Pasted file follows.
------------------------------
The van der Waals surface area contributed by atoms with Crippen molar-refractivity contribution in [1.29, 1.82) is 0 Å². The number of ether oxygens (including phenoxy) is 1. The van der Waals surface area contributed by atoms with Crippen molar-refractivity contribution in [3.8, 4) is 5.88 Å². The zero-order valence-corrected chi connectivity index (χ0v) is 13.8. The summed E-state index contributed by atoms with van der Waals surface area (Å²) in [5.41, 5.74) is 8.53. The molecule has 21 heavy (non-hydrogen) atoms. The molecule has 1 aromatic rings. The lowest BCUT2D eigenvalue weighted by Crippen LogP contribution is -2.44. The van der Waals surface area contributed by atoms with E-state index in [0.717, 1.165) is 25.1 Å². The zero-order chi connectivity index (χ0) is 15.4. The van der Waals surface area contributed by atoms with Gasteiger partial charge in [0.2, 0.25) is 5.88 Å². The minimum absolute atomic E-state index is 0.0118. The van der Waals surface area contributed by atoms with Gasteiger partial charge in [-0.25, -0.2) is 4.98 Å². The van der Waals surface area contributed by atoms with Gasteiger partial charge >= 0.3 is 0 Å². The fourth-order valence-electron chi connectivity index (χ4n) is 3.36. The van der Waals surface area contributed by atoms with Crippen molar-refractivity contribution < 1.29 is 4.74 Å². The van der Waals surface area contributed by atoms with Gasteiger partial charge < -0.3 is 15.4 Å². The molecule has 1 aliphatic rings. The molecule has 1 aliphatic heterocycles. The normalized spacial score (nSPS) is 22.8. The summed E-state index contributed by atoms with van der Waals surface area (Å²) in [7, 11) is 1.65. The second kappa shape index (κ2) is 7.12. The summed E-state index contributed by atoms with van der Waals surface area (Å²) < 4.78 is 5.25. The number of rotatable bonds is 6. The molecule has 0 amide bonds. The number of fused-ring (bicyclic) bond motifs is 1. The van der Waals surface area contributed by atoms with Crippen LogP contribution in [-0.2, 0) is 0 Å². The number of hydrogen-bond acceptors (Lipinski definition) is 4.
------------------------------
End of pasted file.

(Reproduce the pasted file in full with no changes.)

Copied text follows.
The van der Waals surface area contributed by atoms with Crippen molar-refractivity contribution in [1.29, 1.82) is 0 Å². The number of ether oxygens (including phenoxy) is 1. The van der Waals surface area contributed by atoms with Crippen molar-refractivity contribution in [3.8, 4) is 5.88 Å². The zero-order valence-corrected chi connectivity index (χ0v) is 13.8. The summed E-state index contributed by atoms with van der Waals surface area (Å²) in [5.41, 5.74) is 8.53. The molecule has 21 heavy (non-hydrogen) atoms. The molecule has 1 aromatic rings. The lowest BCUT2D eigenvalue weighted by Crippen LogP contribution is -2.44. The van der Waals surface area contributed by atoms with E-state index in [0.717, 1.165) is 25.1 Å². The zero-order chi connectivity index (χ0) is 15.4. The van der Waals surface area contributed by atoms with Gasteiger partial charge in [0.2, 0.25) is 5.88 Å². The minimum absolute atomic E-state index is 0.0118. The van der Waals surface area contributed by atoms with Gasteiger partial charge in [-0.25, -0.2) is 4.98 Å². The van der Waals surface area contributed by atoms with Gasteiger partial charge >= 0.3 is 0 Å². The fourth-order valence-electron chi connectivity index (χ4n) is 3.36. The van der Waals surface area contributed by atoms with Crippen molar-refractivity contribution < 1.29 is 4.74 Å². The van der Waals surface area contributed by atoms with Gasteiger partial charge < -0.3 is 15.4 Å². The molecule has 1 aliphatic rings. The molecule has 1 aliphatic heterocycles. The normalized spacial score (nSPS) is 22.8. The summed E-state index contributed by atoms with van der Waals surface area (Å²) in [7, 11) is 1.65. The second kappa shape index (κ2) is 7.12. The summed E-state index contributed by atoms with van der Waals surface area (Å²) < 4.78 is 5.25. The number of rotatable bonds is 6. The molecule has 0 amide bonds. The number of fused-ring (bicyclic) bond motifs is 1. The van der Waals surface area contributed by atoms with Crippen LogP contribution in [-0.2, 0) is 0 Å². The number of hydrogen-bond acceptors (Lipinski definition) is 4.